• Mr. Gjersdal stated, "First and foremost, we recommend the corporate tax rate be reduced. We support the Chairman’s proposal to reduce the rate to 25%; a rate which is more in line with other developed countries that view a lower corporate tax rate as a competitive advantage.  From 3M’s perspective, the current high corporate tax rate has two adverse effects on domestic investment:  it reduces the after-tax return on domestic investments and creates significant inefficiencies in the deployment of the Company’s capital and the management of its balance sheet."  Gjersdal added, "In addition, the high US tax rate imposes an undue cost barrier to repatriating foreign earnings under the current international tax system…  3M would also support the repeal of accelerated and bonus depreciation to partially pay for a significantly lower tax rate…  In addition, 3M would also forego the current R&D credit for a significantly lower rate."  He added, "3M applauds the Chairman’s inclusion of a territoriality system in his proposal…  We agree with the Committee that anti- abuse rules are necessary to prevent the erosion of the US tax base.  Regarding transition rules for pre-enactment foreign earnings, 3M, like many companies, has substantial foreign earnings permanently reinvested in active businesses outside of the US.  The up-front tax impact on accumulated earnings that can never be repatriated to the US. need to be considered, along with the complexity involved in determining the accumulated undistributed earnings for companies that date back over 50 years.  In addition, 3M suggests this tax should not be imposed on accumulated earnings that are invested in assets used in active businesses since theses earnings will never be repatriated."
  • Ms. Ford stated, "We believe Chairman Camp's discussion draft contains several provisions that could increase US competiveness.  A substantial reduction in the statutory tax rate is critical…  A significant rate cut accompanied by a review of existing, often inefficient, tax benefits is in order."  Ms. Ford added, "Mr. Camp’s proposal for a territorial tax system could do as much as rate reduction to foster U.S. competitiveness."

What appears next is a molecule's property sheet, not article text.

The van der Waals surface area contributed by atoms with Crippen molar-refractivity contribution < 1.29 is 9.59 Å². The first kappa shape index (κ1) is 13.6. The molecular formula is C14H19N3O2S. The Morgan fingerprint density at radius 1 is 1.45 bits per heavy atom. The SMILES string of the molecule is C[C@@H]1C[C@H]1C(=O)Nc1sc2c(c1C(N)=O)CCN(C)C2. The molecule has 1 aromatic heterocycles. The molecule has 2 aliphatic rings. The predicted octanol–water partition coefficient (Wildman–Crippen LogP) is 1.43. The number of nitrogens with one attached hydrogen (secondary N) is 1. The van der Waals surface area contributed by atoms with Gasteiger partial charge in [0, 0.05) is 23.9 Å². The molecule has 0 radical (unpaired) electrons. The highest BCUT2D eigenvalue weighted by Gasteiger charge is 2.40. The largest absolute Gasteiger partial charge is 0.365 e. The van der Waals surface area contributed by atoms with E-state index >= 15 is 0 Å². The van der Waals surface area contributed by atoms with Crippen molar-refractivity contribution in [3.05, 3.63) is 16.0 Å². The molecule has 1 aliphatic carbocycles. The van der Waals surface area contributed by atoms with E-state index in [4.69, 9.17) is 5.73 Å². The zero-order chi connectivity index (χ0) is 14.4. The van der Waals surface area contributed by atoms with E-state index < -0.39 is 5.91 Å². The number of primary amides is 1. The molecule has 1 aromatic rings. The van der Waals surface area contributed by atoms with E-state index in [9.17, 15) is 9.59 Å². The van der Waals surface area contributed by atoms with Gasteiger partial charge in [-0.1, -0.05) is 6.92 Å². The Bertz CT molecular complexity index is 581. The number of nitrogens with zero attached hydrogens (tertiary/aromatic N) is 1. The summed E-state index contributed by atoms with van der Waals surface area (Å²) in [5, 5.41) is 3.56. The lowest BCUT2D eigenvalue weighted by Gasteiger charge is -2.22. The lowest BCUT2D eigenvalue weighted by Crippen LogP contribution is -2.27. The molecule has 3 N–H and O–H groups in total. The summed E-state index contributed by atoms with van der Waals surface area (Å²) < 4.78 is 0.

• Mr. Hardt testified, "In order for manufacturing to succeed in this country we need two things – stability and transparency in our tax code.  Particularly in an industry like ours, we often have to invest millions of dollars into new equipment and training for our employees to remain globally competitive.  We fully support expanded bonus depreciation, Section 179 expensing, and the Section 199 Domestic Production Activity Deduction as tools manufacturers use to create jobs and compete globally."
  • Mr. Beck said, "It seems as though the largest obstacles to continued growth are created by the U.S. government.  High taxes, burdensome regulations, increasing healthcare and energy costs, outdated policies and complicated, broken processes all contribute to the significant competitive disadvantage American manufacturers face when compared to our foreign counterparts."  Mr. Beck added, "A major obstacle is our own tax system.  It significantly adds to our competitive disadvantage in the global marketplace.  The United States now has the highest corporate tax rate in the industrialized world.  In addition, unlike most industrialized nations, it has a worldwide system of taxation.  These factors make it less attractive for companies (foreign and domestic) to invest and manufacture in the United States and more attractive for companies to invest and manufacture overseas."  Mr. Beck also supported extending all the Bush-era tax cuts, extending the 100% bonus depreciation and increased section 179 expensing and the R&D tax credit.